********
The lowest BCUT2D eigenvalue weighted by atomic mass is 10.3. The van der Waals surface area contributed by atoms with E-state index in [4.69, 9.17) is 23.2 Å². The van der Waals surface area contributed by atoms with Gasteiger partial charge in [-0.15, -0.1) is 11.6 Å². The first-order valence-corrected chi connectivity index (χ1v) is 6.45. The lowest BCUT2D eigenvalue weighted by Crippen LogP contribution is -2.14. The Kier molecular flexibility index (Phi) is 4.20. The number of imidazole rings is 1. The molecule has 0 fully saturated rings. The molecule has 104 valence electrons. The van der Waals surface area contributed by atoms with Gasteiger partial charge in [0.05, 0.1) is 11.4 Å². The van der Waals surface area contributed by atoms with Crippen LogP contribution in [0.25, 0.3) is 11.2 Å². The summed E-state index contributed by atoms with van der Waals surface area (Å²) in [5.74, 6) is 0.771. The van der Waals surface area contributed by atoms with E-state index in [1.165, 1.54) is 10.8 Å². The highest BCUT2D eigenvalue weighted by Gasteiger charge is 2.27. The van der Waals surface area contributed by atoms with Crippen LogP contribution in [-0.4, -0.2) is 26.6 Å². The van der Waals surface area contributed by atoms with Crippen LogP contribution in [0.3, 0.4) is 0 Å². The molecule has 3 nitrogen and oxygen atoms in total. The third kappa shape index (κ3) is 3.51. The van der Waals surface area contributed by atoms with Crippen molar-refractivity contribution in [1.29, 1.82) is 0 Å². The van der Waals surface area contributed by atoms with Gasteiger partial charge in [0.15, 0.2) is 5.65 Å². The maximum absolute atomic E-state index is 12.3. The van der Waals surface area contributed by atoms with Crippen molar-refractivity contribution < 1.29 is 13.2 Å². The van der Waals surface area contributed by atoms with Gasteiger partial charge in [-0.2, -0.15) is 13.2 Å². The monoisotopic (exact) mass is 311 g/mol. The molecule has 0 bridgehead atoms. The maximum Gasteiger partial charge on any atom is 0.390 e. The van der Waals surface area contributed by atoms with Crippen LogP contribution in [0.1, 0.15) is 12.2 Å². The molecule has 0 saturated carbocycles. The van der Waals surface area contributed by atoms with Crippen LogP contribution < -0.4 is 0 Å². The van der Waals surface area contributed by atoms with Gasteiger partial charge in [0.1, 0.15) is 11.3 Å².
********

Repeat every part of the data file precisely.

The lowest BCUT2D eigenvalue weighted by atomic mass is 10.3. The van der Waals surface area contributed by atoms with E-state index in [4.69, 9.17) is 23.2 Å². The van der Waals surface area contributed by atoms with Gasteiger partial charge in [-0.15, -0.1) is 11.6 Å². The first-order valence-corrected chi connectivity index (χ1v) is 6.45. The lowest BCUT2D eigenvalue weighted by Crippen LogP contribution is -2.14. The Kier molecular flexibility index (Phi) is 4.20. The number of imidazole rings is 1. The molecule has 0 fully saturated rings. The molecule has 104 valence electrons. The van der Waals surface area contributed by atoms with Gasteiger partial charge in [0.05, 0.1) is 11.4 Å². The van der Waals surface area contributed by atoms with Crippen LogP contribution in [0.25, 0.3) is 11.2 Å². The summed E-state index contributed by atoms with van der Waals surface area (Å²) in [5.74, 6) is 0.771. The van der Waals surface area contributed by atoms with E-state index in [1.165, 1.54) is 10.8 Å². The highest BCUT2D eigenvalue weighted by Gasteiger charge is 2.27. The van der Waals surface area contributed by atoms with Crippen LogP contribution in [-0.4, -0.2) is 26.6 Å². The van der Waals surface area contributed by atoms with Crippen LogP contribution in [0.3, 0.4) is 0 Å². The molecule has 3 nitrogen and oxygen atoms in total. The third kappa shape index (κ3) is 3.51. The van der Waals surface area contributed by atoms with Crippen molar-refractivity contribution in [1.29, 1.82) is 0 Å². The van der Waals surface area contributed by atoms with Gasteiger partial charge in [0.15, 0.2) is 5.65 Å². The maximum absolute atomic E-state index is 12.3. The van der Waals surface area contributed by atoms with Crippen molar-refractivity contribution < 1.29 is 13.2 Å². The van der Waals surface area contributed by atoms with Gasteiger partial charge in [-0.2, -0.15) is 13.2 Å². The monoisotopic (exact) mass is 311 g/mol. The molecule has 0 bridgehead atoms. The maximum Gasteiger partial charge on any atom is 0.390 e. The van der Waals surface area contributed by atoms with Crippen LogP contribution in [0.1, 0.15) is 12.2 Å². The molecule has 0 saturated carbocycles. The van der Waals surface area contributed by atoms with Crippen LogP contribution < -0.4 is 0 Å². The van der Waals surface area contributed by atoms with Gasteiger partial charge in [0.1, 0.15) is 11.3 Å².